Calls for safer lap-dancing clubs after licensing proposal

A union wants venues to be safer for performers as proposals are set to go before councillors.

Union: Calls made for safety of performers to be made a priority <strong>Robin Olson</strong>
Union: Calls made for safety of performers to be made a priority Robin Olson

A trade union has called on authorities to prioritise the safety and rights of performers following proposals to introduce a licensing system for lap dancing bars in Edinburgh.

The new powers would give the authority control over the number of clubs and where they’re located.

It follows a public consultation which saw 65% of 800 respondents back a new licensing system for sexual entertainment venues (SEV).

Councillors will vote on the plans, which have been recommended by officials, next week.


United Strippers of the World, which represents performers and took part in the initial consultation, has broadly welcomed the plans.

However the group have warned they hope any new regime will not lead to the closure of venues, with the Scottish Government allowing authorities to cap the number of SEVs in certain areas and even set it at zero if they wish.

Shiri Shalmy, organiser for United Strippers of the World, said: “As the trade union representing dancers working in strip clubs across Scotland, we welcome Edinburgh Council’s move to make clubs safer places for everyone involved.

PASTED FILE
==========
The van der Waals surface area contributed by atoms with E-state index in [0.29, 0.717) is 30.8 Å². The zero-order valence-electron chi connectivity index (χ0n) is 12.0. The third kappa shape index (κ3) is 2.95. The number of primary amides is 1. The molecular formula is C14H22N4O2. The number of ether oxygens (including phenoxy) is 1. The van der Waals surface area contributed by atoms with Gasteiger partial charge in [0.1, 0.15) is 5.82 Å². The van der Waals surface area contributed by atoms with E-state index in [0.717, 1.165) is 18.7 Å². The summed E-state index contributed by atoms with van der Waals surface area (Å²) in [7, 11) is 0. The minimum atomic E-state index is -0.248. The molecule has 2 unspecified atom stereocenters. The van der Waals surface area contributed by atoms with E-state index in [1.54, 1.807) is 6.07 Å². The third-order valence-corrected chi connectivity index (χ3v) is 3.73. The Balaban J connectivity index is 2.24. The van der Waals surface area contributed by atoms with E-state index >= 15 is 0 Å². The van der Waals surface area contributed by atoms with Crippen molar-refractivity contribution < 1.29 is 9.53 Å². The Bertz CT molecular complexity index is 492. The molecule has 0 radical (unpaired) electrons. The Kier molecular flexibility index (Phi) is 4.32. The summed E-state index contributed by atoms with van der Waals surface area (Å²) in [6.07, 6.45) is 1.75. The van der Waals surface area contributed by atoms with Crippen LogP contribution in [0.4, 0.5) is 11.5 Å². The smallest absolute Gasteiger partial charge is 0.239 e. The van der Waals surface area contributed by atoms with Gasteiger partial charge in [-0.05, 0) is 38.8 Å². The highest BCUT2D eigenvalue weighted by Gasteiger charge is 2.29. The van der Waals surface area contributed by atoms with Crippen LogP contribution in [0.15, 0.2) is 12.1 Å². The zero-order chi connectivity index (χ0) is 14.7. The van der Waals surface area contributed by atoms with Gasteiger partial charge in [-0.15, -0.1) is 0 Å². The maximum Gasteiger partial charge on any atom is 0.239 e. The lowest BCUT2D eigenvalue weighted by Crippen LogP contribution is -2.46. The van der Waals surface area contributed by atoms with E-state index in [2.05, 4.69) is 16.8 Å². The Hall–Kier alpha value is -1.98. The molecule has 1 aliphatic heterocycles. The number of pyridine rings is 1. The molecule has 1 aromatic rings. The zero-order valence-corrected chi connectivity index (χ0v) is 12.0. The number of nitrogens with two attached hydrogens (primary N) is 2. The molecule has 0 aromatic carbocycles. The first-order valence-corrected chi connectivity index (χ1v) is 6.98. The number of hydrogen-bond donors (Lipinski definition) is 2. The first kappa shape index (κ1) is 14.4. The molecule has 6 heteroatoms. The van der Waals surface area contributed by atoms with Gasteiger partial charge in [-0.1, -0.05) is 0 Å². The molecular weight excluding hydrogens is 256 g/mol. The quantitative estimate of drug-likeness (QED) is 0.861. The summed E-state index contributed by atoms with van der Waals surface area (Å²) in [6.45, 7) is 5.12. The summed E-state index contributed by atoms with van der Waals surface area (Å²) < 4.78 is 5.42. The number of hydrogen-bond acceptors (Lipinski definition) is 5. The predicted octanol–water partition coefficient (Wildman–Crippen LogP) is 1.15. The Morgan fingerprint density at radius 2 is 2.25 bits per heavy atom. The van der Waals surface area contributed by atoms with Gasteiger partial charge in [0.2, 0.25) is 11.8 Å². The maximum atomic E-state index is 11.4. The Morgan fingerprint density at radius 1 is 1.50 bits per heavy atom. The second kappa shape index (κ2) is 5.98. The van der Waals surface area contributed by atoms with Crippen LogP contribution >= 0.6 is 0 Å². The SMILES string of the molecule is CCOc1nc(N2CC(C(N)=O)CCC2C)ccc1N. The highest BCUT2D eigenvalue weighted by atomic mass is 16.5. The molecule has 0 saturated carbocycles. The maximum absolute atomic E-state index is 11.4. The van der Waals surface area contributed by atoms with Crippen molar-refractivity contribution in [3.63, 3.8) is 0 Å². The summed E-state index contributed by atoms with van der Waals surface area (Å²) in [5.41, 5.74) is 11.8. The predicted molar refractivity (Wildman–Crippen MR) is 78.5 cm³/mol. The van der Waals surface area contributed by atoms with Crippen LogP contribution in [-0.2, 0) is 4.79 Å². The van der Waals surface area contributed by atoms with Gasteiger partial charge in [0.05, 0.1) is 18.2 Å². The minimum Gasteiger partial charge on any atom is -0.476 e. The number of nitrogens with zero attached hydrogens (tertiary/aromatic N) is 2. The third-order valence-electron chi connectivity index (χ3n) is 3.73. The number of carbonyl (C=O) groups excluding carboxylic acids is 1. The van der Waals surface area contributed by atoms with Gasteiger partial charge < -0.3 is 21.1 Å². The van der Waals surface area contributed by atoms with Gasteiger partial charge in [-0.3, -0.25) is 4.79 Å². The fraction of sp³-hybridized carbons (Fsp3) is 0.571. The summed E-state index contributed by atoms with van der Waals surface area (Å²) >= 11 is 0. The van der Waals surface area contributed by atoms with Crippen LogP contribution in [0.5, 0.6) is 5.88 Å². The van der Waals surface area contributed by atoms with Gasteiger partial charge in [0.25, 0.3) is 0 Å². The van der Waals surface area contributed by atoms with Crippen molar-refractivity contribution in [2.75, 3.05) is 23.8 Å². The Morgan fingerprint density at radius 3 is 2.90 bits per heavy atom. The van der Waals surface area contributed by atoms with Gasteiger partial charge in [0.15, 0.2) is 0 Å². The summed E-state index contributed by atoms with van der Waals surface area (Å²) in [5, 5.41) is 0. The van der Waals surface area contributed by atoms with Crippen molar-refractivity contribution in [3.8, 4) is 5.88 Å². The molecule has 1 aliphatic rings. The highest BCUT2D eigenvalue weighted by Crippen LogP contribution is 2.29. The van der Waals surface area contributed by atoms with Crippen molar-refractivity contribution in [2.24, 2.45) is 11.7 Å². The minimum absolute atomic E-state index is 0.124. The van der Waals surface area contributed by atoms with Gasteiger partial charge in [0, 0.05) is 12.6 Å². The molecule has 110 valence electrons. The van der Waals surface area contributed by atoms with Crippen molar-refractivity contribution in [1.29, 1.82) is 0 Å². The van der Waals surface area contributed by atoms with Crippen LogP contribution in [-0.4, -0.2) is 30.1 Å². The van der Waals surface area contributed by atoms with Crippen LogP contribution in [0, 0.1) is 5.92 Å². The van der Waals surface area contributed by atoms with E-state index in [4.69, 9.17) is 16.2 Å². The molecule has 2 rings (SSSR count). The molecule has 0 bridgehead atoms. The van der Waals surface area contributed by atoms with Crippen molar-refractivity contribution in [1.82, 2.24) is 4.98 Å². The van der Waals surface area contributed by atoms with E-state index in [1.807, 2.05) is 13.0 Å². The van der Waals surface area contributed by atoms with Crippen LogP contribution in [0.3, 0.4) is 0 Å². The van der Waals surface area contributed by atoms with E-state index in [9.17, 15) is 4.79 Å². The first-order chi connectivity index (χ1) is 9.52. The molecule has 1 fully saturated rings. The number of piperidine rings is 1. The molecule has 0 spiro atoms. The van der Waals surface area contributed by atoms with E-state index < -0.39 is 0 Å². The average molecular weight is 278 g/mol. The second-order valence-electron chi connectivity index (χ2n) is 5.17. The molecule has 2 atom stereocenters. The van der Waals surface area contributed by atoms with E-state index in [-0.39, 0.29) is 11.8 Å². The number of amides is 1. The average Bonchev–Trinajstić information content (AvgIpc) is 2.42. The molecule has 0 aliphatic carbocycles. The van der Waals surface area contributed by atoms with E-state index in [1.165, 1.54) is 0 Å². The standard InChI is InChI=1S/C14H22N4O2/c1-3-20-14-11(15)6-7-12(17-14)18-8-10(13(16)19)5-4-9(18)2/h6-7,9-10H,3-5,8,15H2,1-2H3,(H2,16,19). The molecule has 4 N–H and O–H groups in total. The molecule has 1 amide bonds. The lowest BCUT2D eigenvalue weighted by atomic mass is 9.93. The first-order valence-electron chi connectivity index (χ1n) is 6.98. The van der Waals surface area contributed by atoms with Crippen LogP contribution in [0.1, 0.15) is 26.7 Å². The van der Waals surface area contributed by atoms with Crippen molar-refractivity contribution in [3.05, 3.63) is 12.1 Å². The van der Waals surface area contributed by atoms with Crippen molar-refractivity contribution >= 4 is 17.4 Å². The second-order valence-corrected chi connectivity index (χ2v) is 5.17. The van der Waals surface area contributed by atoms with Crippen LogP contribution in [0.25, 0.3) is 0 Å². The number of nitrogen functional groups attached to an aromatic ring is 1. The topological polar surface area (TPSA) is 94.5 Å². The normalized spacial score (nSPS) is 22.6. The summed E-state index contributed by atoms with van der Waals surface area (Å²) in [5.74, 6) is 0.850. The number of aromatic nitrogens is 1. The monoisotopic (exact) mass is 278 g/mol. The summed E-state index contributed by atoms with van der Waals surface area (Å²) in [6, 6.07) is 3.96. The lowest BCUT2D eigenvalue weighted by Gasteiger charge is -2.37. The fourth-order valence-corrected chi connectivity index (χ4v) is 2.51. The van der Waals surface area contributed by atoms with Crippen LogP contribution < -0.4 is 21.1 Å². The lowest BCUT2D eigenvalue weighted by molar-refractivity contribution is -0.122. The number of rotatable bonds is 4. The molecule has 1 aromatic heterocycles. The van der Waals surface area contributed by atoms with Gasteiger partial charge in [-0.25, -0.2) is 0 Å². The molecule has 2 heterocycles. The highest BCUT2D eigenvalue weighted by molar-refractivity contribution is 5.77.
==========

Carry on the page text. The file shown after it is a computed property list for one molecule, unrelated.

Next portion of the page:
“As part of the consultation process, we urged the council to listen to the people who know the most about working conditions in strip clubs – the dancers themselves.”


She added: “We encourage the council to consider the safety, access to legal rights and the collective representation of dancers in any SEV policy it will develop.

“In particular, we want to ensure that dancers will no longer be misclassified as ‘independent contractors’ and could benefit from the rights they should have as workers, including the right to sick pay, holiday leave, a guaranteed minimum pay for all hours worked and access to trade union representation.

“We hope that the introduction of SEV licensing will not lead to a decrease in the number of clubs.

“They are legal workplaces that support many women and families and should be considered with the same scrutiny as any other late night venues.

“Dancers already suffer unfair stigma and marginalisation – they shouldn’t be penalised further.”

Story by local democracy reporter David Bol

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